The blues buddies jam out

PUBLISHED : Friday, 16 August, 1996, 12:00am
UPDATED : Friday, 16 August, 1996, 12:00am

Six years ago, long-haired Briton William Tang flew to town with an engineering degree tucked neatly inside his suitcase, hoping to land a job in Hong Kong - the land of his father.

He soon found himself installing a movie system in a hotel. But the amateur bluesman, surprisingly, found the territory's limited live music scene more alluring than entertaining hotel guests with films.

'I found [the local scene] pretty limited. It's Canto-pop and Canto-pop only,' Tang, 25, recalled.

'It wasn't like I have been playing the blues all my life, though. I didn't know about the blues until my final year [at college in Rochdale, northern England] and I only wanted to improve when I got to Hong Kong. I certainly didn't intend it to be my career.' During his eight months at the hotel, however, he found his blues passion taking him to the stage in pubs, bars and hotels night after night. Then he decided it was time to say goodbye to engineering.

'When I started studying engineering in England, I was into motorbikes. But, I found music gives me all this freedom,' he said.

Since then, Tang has been a fixture on Hong Kong's live scene. He has performed with two bands - Blue Wail and Fresh Yesterday - and done numerous solo and duet gigs. His harmonica-and-guitar blues have been heard all over town.

'I first met some musicians in the Jazz Club and then we jammed a bit and decided to form Blue Wail.

'Our first gig was in the Press Club five years ago. Then more gigs came in,' he said.

After having two bands under his belt, Tang found survival as a solo artist was easier.

'All of my energy was in Blue Wail but it's difficult. Sometimes it's a bit frustrating to organise a band,' Tang said.

'I organised the rehearsals, gigs, and the song tapes. I don't want to do that anymore. I just want to play music.' While audiences found the lone bluesman's live numbers moody and ear-pleasing, they never stopped wondering about his Asian looks. 'My father was from Hong Kong and my mother is British,' he explained.

Being an unsigned artist in Hong Kong is hard enough, but playing the blues can be even more gruelling. And there was no blues market in Hong Kong, Tang said.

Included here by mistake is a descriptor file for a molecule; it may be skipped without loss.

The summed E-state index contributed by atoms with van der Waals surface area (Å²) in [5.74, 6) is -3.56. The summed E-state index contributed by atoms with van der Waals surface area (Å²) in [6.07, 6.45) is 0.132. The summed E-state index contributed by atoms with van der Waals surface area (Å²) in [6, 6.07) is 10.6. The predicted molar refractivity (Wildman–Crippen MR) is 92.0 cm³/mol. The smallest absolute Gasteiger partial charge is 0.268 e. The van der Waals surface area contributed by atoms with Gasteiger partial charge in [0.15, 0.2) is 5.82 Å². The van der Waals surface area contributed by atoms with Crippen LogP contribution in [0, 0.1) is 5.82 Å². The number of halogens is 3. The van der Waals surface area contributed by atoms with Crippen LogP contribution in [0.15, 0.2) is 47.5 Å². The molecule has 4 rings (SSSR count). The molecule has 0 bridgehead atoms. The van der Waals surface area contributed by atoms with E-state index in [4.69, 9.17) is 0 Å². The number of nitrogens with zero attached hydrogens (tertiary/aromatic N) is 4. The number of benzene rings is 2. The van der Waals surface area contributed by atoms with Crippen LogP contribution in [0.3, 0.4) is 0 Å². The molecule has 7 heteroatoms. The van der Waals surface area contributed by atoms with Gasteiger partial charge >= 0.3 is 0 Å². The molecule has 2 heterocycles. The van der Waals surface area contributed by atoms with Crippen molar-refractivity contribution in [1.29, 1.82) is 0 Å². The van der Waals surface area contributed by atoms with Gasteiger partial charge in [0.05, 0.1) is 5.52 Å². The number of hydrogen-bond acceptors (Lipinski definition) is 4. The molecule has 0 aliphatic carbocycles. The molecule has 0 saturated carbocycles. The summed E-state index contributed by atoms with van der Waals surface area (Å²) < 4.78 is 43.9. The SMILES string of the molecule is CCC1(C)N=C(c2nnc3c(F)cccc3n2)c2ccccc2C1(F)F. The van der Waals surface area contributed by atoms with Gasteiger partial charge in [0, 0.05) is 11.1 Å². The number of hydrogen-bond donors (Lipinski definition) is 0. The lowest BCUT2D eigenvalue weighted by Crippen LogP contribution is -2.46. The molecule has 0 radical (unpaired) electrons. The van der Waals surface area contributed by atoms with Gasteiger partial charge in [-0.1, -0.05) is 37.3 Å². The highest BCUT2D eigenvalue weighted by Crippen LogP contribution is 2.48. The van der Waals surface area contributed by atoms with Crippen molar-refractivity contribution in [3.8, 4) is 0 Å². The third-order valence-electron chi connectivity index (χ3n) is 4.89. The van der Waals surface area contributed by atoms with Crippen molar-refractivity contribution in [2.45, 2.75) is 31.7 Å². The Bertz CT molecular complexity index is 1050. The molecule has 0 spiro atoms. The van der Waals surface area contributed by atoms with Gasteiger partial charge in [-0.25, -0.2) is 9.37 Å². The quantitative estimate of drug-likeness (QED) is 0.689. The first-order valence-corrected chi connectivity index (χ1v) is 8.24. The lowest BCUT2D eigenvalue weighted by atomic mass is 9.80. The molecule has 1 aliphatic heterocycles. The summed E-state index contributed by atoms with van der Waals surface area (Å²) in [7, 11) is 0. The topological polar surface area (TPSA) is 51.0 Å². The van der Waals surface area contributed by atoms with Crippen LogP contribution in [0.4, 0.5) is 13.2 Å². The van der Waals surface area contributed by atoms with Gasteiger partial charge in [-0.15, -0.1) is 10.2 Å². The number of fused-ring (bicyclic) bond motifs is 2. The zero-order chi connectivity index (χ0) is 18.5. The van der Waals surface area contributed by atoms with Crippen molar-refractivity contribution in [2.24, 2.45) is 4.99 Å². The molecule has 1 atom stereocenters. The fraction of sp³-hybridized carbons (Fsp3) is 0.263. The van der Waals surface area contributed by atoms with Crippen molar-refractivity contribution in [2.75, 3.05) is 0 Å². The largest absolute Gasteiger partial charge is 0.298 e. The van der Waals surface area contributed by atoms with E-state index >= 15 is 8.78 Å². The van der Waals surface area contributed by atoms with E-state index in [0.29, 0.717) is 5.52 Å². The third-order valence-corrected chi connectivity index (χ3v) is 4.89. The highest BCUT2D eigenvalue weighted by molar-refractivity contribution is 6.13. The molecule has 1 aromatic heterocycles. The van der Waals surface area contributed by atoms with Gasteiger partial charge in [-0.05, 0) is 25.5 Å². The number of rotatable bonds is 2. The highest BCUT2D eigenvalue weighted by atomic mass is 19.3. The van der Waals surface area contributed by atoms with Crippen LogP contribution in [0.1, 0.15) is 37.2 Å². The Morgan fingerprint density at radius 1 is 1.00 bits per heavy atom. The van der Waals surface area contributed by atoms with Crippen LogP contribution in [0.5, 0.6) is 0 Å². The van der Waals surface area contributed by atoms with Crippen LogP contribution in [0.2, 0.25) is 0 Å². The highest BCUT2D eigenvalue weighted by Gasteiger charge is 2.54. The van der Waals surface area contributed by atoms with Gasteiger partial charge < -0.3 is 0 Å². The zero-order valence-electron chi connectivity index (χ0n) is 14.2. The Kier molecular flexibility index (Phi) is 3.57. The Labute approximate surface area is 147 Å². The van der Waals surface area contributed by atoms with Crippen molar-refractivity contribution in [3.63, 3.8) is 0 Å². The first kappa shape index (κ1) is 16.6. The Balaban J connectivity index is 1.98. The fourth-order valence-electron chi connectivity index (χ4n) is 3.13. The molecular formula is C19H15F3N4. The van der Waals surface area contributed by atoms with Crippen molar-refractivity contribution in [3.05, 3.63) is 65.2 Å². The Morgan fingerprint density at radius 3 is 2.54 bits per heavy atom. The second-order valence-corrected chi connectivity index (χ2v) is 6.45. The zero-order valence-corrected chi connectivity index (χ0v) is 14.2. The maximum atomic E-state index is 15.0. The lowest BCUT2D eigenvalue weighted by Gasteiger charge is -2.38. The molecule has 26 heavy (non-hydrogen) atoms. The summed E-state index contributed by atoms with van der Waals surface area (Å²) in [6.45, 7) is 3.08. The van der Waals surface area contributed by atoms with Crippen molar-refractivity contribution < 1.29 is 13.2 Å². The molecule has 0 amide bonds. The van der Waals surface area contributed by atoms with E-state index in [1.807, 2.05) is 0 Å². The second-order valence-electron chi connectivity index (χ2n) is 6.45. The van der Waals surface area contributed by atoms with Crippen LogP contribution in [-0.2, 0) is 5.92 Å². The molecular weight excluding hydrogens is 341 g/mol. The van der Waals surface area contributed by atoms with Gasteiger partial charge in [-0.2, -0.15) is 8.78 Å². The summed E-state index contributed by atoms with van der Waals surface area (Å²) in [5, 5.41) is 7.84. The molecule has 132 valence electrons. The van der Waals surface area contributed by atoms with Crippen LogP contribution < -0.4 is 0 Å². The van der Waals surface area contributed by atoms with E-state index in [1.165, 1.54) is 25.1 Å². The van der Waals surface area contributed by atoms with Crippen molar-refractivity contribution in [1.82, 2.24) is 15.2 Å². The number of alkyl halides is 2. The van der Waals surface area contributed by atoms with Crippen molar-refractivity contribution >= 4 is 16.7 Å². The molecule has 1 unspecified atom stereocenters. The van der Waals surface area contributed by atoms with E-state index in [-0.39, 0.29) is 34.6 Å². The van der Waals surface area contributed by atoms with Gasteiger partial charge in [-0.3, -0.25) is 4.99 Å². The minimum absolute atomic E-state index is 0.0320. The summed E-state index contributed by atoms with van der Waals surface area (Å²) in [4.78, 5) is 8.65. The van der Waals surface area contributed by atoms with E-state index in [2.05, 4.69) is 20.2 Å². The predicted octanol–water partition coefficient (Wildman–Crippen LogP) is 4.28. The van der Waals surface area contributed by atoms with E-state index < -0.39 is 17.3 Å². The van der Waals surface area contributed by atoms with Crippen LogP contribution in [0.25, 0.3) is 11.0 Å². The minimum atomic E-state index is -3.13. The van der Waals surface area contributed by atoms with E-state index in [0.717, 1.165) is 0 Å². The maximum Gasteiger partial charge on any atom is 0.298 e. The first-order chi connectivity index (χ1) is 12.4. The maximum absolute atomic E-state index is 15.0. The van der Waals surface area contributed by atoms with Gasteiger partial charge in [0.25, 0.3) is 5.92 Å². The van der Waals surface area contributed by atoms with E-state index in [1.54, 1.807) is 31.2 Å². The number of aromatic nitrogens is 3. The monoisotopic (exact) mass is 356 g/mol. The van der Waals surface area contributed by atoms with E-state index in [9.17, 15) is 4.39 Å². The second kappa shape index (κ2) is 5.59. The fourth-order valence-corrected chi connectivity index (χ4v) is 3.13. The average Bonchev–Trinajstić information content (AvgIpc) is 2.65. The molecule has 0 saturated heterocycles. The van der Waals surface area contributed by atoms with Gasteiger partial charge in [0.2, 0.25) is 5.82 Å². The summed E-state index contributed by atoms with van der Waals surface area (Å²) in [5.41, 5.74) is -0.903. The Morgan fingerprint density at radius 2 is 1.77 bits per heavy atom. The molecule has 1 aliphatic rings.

'In the United States, even a minority audience would constitute a sizeable market for the blues but not in Hong Kong.

'It's difficult to make money out of pure blues,' Tang said.

'It does not bother me because I am pretty convinced that I would sell more records abroad because my music is not really Canto-pop. I want to aim at Taiwan, Australia, Japan and even the West.' Having signed to the Taiwan-based Rock Records, he may stand a better chance of extending his music overseas.

He has recorded a 12-song album with three original numbers and several jam sessions, one with jazz guitarist Eugene Pao.

Recently, Tang found time for some fun with slide guitarist Robert Finlay, who also shares his concern that the blues should not be taken too seriously.

'Hong Kong is associated with business and how to make money. You don't find much backing playing the blues since it's more like an art in Hong Kong,' Finlay, 43, said.

'You end up doing what you have to do. If what you do is not making money, obviously you won't stick around very long.' Finlay, who was born in Columbus, Ohio, and grew up on a farm, said he had been instilled with the blues since childhood. His nanny was a predominant 'happy blues' influence on him.

After spending his late teens and early 20s playing in 'beat-up cowboy bars' and paying hotel bills by painting their walls, he accepted a friend's free ticket to Hong Kong and decided to try his luck.

He met Tang five years ago but they didn't hit it off immediately. 'Our styles are dissimilar,' Finlay said.

But Tang found there was room for them to work together. 'When Blue Wail first started, I would call him whenever a guy in the band couldn't show up.' Humour spices their blues duets.

'Everything is pretty spontaneous. We don't know what the other will do, and usually I'm the guy that doesn't know what will happen,' Finlay said.

He added: 'Whatever [Tang] happens to think of, we just go for it. Not everything is pre-arranged and that's part of the thrill. If you don't know what will happen, you have to listen and be on your toes.' Finlay believes blues has a simplicity and space that allows for personal expression.

Not unlike other struggling musicians in town, they have tried to make ends meet with studio work for Canto-popsters such as Jacky Cheung Hok-yau, Sandy Lam Yik-lin and on television commercials.

Finlay has just finished a four-month break during which he put some of his music ideas into songs and hopes that his 'well-connected' friends in Los Angeles will open a few doors for him.

But for now, Hong Kong had better prepare to get the blues, with some laughter thrown in, at the Fringe Club next Wednesday.

William Tang and Robert Finlay, the Fringe Club, 10pm, August 21. Tel: 2521-7251